Darrell Abernethy, the Associate Director for Drug Safety in the Department for Clinical Pharmacology addressed how the U.S. Food and Drug Administration is working to develop an evidence-based model to assess the relative risks and benefits of prescribing certain medications to the elderly. Echoing the other speakers' assessment, Abernathy said that because of comorbidities and multiple prescriptions, older patients are more likely to experience adverse drug events. This raises the question, when does a prescription regimen begin to cause more harm than good?
Abernethy and colleagues set out to investigate how increasing drug burden, an index that takes into account the number of drugs and their dosages, affects health. In their study, they took inventory of medications that patients in their 70s had taken in the past two weeks and then tested their physical and cognitive function. Among drug classes, anticholinergics—prescribed for a variety of conditions from gastrointestinal problems to respiratory problems—appeared to most negatively affect function, decreasing physical and cognitive measures with increasing drug burden.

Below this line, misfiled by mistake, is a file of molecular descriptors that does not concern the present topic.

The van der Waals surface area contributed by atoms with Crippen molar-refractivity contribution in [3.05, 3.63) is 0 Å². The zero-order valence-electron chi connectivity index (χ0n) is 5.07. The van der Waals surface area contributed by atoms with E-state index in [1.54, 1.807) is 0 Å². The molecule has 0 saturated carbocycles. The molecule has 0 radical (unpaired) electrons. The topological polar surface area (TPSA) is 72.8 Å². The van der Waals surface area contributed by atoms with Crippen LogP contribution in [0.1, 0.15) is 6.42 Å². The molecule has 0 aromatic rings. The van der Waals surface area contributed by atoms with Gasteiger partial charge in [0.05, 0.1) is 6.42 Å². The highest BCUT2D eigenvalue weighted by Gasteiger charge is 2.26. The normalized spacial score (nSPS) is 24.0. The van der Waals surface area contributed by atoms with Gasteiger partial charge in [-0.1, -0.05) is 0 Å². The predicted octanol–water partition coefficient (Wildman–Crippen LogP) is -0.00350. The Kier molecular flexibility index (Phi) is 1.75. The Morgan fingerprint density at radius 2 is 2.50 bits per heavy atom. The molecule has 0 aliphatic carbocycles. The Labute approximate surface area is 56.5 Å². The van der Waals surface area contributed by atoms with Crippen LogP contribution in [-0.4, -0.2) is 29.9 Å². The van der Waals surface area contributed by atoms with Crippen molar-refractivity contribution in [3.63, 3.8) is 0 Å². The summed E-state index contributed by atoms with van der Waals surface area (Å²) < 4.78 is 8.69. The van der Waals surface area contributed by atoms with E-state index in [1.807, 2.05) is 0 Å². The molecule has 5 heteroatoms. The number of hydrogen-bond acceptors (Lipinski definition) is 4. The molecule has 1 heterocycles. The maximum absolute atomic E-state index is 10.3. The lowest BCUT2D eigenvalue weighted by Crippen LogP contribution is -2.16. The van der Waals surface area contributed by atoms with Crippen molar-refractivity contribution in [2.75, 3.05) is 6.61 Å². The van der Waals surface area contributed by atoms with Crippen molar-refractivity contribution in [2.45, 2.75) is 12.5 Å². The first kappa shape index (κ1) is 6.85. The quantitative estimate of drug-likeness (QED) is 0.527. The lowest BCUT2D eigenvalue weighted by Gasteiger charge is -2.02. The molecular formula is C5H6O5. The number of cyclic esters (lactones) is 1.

To emphasize the impact of drug burden index on health: a one-point increase in the drug burden index altered the physical health score as much as three additional comorbidities. Further longitudinal studies have shown that this effect persists over a period of years: individuals with higher drug burden index at year one (baseline) were more likely to have reduced functional performance at year six. Abernethy noted that the FDA published guidelines as far back as 1989 concerning the inclusion of patients over 75 years old in pharmaceutical studies to test the consistency of treatment effect and safety profile. It is apparent that the amount of clinical trial data in the elderly needs to catch up with the appreciation for its necessity. On a positive note, Abernethy believes that the elderly population's participation in clinical trials will increase as the Baby Boomers age and seek better-informed drug treatment guidelines.
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Presentations available from:
Darrell R. Abernethy, MD, PhD (U.S. Food and Drug Administration)
Angela Birnbaum, PhD (University of Minnesota)
Jenny Y. Chien, PhD (Eli Lilly and Company)
Jeremy D. Walston, MD (Johns Hopkins University School of Medicine)
Molly E. Zimmerman, PhD (Albert Einstein College of Medicine)